Photo from Blavity: Politics
THIS CENTURY ALONE has seen more diverse faces in politics than there has ever been in American history. With the likes of Stacey Abrams, Ayanna Pressley, Ilhan Omar, and Lauren Underwood, women of color’s voices are roaring after years of being silenced. With as many BIPOC female politicians working for the federal government, it’s a sight that, centuries ago, was unimaginable.
But as more Black women enter the political field, it leaves many asking why is this just now happening? After centuries of Black women fighting on the front lines and climbing to get a seat at the table, it appears just recently that people allowed Black women a seat at that table and an opportunity to voice issues plaguing the community.
So what was stopping them? Was it illegal for them to be in office or something? Well, yes, and no. It’s no secret that the United States had extremely discriminatory laws prohibiting black women from serving in office. If Black people were stuggling to vote in their home states, it would impossible to run for office. However, once those laws changed, it was still extremely challenging for Black women to be elected into office.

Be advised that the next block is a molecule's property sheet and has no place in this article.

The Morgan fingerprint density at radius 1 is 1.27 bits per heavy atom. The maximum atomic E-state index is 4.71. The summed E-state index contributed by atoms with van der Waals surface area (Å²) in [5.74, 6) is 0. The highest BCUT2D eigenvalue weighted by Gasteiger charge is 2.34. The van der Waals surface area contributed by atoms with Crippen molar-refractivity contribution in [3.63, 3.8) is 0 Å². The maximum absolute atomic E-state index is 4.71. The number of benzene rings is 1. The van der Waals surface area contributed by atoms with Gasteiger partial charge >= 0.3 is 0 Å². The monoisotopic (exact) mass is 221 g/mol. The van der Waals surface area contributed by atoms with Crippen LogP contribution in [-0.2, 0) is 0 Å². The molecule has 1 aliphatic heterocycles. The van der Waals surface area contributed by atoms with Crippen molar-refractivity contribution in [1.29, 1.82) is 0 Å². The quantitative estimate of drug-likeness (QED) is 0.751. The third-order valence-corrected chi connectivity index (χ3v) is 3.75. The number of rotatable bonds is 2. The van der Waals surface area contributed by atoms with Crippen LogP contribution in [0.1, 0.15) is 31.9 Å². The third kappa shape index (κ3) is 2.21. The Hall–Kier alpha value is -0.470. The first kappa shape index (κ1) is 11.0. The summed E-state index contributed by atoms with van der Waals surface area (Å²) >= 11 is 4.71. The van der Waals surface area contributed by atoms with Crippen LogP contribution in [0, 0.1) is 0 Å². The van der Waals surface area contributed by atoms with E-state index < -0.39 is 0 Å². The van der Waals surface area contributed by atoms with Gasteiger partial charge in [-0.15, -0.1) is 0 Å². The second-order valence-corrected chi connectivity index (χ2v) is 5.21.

Not only was it extremely difficult, but it was also highly discouraged.
Since America’s inception, Black women’s voices have been minute in society. While America was built on the backs of Black women, we were simultaneously being silenced and hidden—and when we voiced our opinions they labeled us “angry”.